In Praise of ‘Growth’ Series by Roshan, a Virtual 360 Degree Online Exhibition
This virtual tour is unlike the others I’ve undertaken during lockdown, a time when a combination of Zoom and Kunstmatrix is the closest thing we can get to the proper gallery experience.
Meera Shah welcomes us individually into the video call, giving each of us an opportunity to introduce ourselves. It’s much more social than I was expecting – it’s a really nice touch. Lockdown has put new emphasis on the importance of representing yourself online and connecting digitally with others in your industry, and when we’re told that we’ll be added to a post-show Facebook group to continue to connect with each other, I’m thrilled.
We’re encouraged to take notes and think of questions to ask the artist, Roshan, after the guided tour led by Shah has ended. Roshan gives his opening remarks and we set off through the series of 11 works, each one discussed and dissected by Shah as a shared-screen clicks through the virtual viewing room on Kunstmatrix. The gallery space is white and minimal, giving the striking geometric works our full attention. By Shah describing each work and its symbols in turn, we are given the real gallery-tour experience that is missing from OVRs alone. The thing we miss most about galleries isn’t just the art, but the interactions.
Roshan’s series are all on square canvases, each piece developing compositionally one to the next. The exhibition follows a plot: every work marks a stage in a development towards emotional growth, from ‘Potential’ through ‘Momentum’ to ‘Vestigiality’ and ‘The Great Potential’. The abstract compositions seem simple at first glance – aesthetic over concept. However, when we are told about how the artist uses his two-tone colour scheme to track the emotional growth of the psyche, the work’s full impact can be better understood.
The same fundamental design made up of red and blue areas develops throughout, becoming more and less random, more and less busy. The two colours represent the left and right brain for the artist, and there is a significance in the difference between triangles and squares. There’s so much more to these pieces than I would have given them credit for without Shah’s expert guidance.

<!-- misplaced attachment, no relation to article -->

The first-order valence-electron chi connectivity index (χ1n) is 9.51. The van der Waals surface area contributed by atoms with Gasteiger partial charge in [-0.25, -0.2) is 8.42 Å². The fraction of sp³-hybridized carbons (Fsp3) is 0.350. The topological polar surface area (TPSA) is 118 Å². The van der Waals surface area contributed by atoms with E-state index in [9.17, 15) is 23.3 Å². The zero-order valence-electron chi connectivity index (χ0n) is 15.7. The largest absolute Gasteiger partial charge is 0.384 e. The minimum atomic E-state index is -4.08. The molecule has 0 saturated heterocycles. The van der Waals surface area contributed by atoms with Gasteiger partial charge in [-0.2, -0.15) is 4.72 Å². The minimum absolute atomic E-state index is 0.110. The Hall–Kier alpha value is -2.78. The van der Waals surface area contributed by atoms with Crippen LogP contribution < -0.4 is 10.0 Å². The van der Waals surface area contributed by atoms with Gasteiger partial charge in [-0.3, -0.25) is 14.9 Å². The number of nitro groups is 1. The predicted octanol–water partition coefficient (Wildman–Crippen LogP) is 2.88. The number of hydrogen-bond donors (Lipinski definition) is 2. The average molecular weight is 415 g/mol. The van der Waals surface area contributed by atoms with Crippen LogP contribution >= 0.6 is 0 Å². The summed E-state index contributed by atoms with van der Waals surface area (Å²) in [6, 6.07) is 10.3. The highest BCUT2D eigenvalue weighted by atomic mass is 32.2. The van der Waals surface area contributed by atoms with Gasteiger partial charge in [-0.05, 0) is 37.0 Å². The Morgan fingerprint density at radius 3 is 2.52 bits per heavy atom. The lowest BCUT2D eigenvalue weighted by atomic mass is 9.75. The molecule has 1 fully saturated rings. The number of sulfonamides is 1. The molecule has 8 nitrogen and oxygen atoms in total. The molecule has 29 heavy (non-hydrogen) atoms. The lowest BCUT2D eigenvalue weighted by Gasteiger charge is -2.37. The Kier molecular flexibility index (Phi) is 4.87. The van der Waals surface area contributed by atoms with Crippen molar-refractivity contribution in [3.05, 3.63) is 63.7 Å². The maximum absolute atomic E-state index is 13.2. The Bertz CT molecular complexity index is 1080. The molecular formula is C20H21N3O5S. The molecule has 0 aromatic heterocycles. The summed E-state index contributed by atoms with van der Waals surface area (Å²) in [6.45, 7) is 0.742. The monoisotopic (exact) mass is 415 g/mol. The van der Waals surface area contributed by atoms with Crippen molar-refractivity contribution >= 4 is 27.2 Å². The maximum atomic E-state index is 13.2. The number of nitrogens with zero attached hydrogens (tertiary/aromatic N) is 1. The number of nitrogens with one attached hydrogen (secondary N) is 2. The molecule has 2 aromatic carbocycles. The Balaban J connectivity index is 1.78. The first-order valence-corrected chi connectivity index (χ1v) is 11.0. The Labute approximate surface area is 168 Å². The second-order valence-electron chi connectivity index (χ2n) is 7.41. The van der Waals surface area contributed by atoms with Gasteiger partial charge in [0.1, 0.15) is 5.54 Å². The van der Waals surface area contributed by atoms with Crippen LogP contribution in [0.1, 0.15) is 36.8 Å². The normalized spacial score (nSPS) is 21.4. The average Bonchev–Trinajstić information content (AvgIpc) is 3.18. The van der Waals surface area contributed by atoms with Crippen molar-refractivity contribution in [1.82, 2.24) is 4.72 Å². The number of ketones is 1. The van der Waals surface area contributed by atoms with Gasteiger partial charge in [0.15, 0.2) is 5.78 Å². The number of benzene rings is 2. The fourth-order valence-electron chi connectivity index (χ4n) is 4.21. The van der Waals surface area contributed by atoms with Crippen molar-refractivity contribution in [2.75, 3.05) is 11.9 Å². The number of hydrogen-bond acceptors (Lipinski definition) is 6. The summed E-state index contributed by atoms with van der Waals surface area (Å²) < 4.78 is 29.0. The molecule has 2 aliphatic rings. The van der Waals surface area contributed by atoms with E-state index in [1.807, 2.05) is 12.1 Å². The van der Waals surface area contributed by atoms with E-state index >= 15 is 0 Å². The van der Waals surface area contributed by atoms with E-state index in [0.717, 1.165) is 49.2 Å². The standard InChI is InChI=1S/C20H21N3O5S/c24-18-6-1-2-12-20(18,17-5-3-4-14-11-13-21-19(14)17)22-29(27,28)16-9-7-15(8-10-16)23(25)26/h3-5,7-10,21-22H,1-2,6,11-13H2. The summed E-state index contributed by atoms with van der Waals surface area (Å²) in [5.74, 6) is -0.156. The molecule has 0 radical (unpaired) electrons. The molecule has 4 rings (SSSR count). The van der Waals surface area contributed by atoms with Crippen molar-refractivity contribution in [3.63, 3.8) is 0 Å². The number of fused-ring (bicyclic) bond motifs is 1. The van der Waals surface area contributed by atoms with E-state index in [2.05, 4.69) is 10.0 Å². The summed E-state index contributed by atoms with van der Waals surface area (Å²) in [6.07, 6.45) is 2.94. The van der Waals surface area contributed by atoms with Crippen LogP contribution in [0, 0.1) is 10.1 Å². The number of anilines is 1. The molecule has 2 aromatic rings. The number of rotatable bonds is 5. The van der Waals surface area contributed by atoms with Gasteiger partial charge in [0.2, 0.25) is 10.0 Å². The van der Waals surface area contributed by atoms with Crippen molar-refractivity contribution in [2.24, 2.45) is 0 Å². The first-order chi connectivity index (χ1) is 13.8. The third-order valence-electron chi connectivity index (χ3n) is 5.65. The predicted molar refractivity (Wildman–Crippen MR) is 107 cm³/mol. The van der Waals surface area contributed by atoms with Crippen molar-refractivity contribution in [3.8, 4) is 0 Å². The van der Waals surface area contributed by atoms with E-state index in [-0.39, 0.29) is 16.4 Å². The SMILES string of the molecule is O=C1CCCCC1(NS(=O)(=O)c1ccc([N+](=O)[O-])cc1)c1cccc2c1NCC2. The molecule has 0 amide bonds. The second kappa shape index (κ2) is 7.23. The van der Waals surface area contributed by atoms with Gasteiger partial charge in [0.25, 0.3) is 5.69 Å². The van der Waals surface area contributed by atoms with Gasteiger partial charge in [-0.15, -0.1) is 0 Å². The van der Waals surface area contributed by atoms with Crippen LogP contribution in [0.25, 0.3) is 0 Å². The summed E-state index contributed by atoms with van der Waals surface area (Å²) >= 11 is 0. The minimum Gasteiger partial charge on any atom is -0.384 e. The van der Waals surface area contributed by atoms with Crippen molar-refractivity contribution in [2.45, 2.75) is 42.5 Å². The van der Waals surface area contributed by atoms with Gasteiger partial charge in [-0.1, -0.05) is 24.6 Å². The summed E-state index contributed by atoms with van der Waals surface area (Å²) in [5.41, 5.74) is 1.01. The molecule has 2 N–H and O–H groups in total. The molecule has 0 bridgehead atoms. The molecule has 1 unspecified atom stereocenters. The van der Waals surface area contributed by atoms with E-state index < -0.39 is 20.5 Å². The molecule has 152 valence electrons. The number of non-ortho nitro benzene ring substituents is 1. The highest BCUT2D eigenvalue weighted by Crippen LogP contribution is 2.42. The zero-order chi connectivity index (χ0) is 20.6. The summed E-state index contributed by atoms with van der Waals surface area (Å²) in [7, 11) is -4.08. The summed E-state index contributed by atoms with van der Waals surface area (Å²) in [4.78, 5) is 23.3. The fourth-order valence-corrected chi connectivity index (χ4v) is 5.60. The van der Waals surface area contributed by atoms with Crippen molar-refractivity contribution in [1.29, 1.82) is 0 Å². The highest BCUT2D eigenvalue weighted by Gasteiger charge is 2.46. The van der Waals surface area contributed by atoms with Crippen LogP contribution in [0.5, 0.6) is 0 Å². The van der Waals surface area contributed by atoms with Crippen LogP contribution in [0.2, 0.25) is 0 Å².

The series’ last piece, ‘Disintegration’, is the only one that Shah gives us no information on. Instead, she lets us know that we are going to be given a few minutes in silence to view and analyse the painting on our own. ‘Disintegration’ is made up of the same shapes we are now well-familiar with; it is a collage of triangles and squares, but this time a thick black border outlines each form. The decision to gift the audience with some uninterrupted alone-time with the exhibition’s final piece is engaging and truly enriching.
We are then given a 5-10 minute window to enter the Kunstmatrix room independently and go back around at our own pace. It’s refreshing to have time to view the works again now that we’ve been given new information with which to interpret them.
Jac Painter, a contemporary artist from the US, then takes the lead for the post-tour discussion. This was a great choice by Shah to introduce a new voice to the conversation. The discussion that ensues is welcoming and challenging. This is what good art events should foster.
I highly recommend the virtual tours given by Galleria Meera. These online events are perfect for those wanting to flex their interpretive muscles, as well as novices who can put their trust in Shah to give them a relaxing, educational experience. Shah has managed to successfully recreate the experience of a curator-guided gallery tour in the digital realm: a task at which many have failed.